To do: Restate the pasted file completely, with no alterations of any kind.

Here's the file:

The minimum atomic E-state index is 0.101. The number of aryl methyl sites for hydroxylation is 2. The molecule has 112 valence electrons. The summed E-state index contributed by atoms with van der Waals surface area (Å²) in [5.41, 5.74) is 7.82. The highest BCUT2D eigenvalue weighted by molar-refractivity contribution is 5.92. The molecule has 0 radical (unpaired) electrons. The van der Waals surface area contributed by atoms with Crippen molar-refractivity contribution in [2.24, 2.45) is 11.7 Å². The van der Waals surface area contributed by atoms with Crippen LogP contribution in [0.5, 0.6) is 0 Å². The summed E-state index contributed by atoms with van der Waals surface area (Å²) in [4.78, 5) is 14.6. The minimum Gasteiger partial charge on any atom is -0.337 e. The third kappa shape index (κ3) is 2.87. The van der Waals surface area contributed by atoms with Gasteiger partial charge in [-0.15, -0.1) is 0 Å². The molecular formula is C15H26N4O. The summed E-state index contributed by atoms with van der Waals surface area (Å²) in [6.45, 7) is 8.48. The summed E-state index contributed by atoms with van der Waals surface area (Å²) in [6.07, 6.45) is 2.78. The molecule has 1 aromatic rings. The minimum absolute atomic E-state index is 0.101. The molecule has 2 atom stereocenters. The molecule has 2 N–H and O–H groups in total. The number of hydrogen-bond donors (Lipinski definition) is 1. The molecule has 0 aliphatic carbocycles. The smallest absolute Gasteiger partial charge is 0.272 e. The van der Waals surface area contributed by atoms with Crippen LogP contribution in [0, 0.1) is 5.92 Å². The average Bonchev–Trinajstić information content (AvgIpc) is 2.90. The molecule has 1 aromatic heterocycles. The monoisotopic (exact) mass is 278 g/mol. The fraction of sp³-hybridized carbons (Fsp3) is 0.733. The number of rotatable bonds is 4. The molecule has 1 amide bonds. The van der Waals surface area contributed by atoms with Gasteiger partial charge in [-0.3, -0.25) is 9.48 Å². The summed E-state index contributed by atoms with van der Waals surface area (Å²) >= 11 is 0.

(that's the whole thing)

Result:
The minimum atomic E-state index is 0.101. The number of aryl methyl sites for hydroxylation is 2. The molecule has 112 valence electrons. The summed E-state index contributed by atoms with van der Waals surface area (Å²) in [5.41, 5.74) is 7.82. The highest BCUT2D eigenvalue weighted by molar-refractivity contribution is 5.92. The molecule has 0 radical (unpaired) electrons. The van der Waals surface area contributed by atoms with Crippen molar-refractivity contribution in [2.24, 2.45) is 11.7 Å². The van der Waals surface area contributed by atoms with Crippen LogP contribution in [0.5, 0.6) is 0 Å². The summed E-state index contributed by atoms with van der Waals surface area (Å²) in [4.78, 5) is 14.6. The minimum Gasteiger partial charge on any atom is -0.337 e. The third kappa shape index (κ3) is 2.87. The van der Waals surface area contributed by atoms with Gasteiger partial charge in [-0.15, -0.1) is 0 Å². The molecular formula is C15H26N4O. The summed E-state index contributed by atoms with van der Waals surface area (Å²) in [6.45, 7) is 8.48. The summed E-state index contributed by atoms with van der Waals surface area (Å²) in [6.07, 6.45) is 2.78. The molecule has 1 aromatic rings. The minimum absolute atomic E-state index is 0.101. The molecule has 2 atom stereocenters. The molecule has 2 N–H and O–H groups in total. The number of hydrogen-bond donors (Lipinski definition) is 1. The molecule has 0 aliphatic carbocycles. The smallest absolute Gasteiger partial charge is 0.272 e. The van der Waals surface area contributed by atoms with Crippen LogP contribution in [0, 0.1) is 5.92 Å². The average Bonchev–Trinajstić information content (AvgIpc) is 2.90. The molecule has 1 aromatic heterocycles. The monoisotopic (exact) mass is 278 g/mol. The fraction of sp³-hybridized carbons (Fsp3) is 0.733. The number of rotatable bonds is 4. The molecule has 1 amide bonds. The van der Waals surface area contributed by atoms with Gasteiger partial charge in [-0.3, -0.25) is 9.48 Å². The summed E-state index contributed by atoms with van der Waals surface area (Å²) >= 11 is 0.